Craig: He was killed training in the Caribbean off the coast of Venezuela in preparation to [deploy] to the Pacific. He had an engine failure. I’ve actually had a couple of people come up to me, including one man who saw him crash, a gentleman that was on a destroyer that was “plane-guarding” when the crash happened. It looked like a textbook ditching—that [Kinnick would] just climb out of the cockpit and be rescued. But it didn’t work out. Who knows what happened? A parachute harness—something—got caught, and he went down with the plane.
A&S: Do you maintain the F4F yourself?
Craig: I participate, and I read a lot. I view myself not only as the pilot of this airplane, of course, but as its caretaker and crew chief almost. But a talented aircraft mechanic I am not. So I’m not even qualified to do much of the work under FAA regulations. So I enlist people like Pete Regina and Matt Jackson in particular. Pete’s done a tremendous amount of wonderful work on this airplane to keep it historic and original and safe.
A&S: How do you find replacement parts when needed?
Craig: The instruments are relatively easy to find, and engines and engine parts are relatively plentiful. The propeller is a little tougher to find, but I have a spare. Now airframe parts are tough [to find].
A&S: The four guns have been demilitarized, right?
Craig: Yeah, the ATF, the FBI, and all those people would really frown on me having operable .50-caliber machine guns—[the ones on the airplane] look real but they’ve been rendered useless.
A&S: Have you outfitted the aircraft with modern radio and navigation equipment?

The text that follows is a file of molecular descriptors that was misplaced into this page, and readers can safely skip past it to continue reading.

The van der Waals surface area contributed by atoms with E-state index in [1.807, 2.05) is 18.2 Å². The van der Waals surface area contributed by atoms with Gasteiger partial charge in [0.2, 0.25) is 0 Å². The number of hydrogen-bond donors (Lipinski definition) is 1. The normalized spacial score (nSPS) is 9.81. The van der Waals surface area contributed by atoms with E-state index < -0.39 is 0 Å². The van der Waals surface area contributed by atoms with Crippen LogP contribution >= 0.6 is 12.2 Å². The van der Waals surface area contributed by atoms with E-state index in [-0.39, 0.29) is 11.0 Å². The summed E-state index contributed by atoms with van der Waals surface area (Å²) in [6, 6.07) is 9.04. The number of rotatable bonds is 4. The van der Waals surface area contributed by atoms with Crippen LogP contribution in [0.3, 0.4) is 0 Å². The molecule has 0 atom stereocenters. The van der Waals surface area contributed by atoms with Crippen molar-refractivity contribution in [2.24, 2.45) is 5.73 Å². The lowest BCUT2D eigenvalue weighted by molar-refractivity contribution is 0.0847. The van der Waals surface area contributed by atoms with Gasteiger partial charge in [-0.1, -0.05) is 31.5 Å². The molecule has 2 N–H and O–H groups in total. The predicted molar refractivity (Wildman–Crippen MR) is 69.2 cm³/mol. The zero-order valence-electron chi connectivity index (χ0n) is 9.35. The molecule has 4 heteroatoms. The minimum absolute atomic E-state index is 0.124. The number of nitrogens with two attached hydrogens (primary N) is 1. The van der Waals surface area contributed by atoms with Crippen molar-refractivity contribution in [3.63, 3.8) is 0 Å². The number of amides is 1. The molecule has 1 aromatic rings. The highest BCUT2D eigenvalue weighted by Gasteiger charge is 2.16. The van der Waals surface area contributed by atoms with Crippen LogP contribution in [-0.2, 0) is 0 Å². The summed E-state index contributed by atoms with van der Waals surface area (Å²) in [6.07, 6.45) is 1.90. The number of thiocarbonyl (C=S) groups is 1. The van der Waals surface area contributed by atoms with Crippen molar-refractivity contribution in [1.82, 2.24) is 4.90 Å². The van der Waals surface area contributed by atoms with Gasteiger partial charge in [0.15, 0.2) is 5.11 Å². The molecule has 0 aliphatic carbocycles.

Craig: The radios that were in the plane, interestingly, are still there, but they’re not operable—the tubes and things on the inside have been removed. Over in the corner, we have two [modern] radios and a transponder, which is required to fly in today’s airspace. About a year after flying the plane, I installed a GPS that mounts in an area that doesn’t detract from [the Wildcat’s] originality. It’s a Garmin 500, which is probably, if not the best, certainly one of the two or three best GPS systems today.
A&S: How does the F4F compare to other aircraft you’ve flown?
Craig: It actually is a lot of fun to fly. And relatively speaking, as these warbirds go, it’s a simple airplane. And it’s a very straightforward airplane. It has a big Grumman wing—forgiving. It has a gentle stall. It was designed for young men to bring aboard carriers, and to operate out of primitive airstrips in the Pacific. It does not handle crosswinds well at all, so you have to be very, very careful. But it actually is a very nice airplane to fly.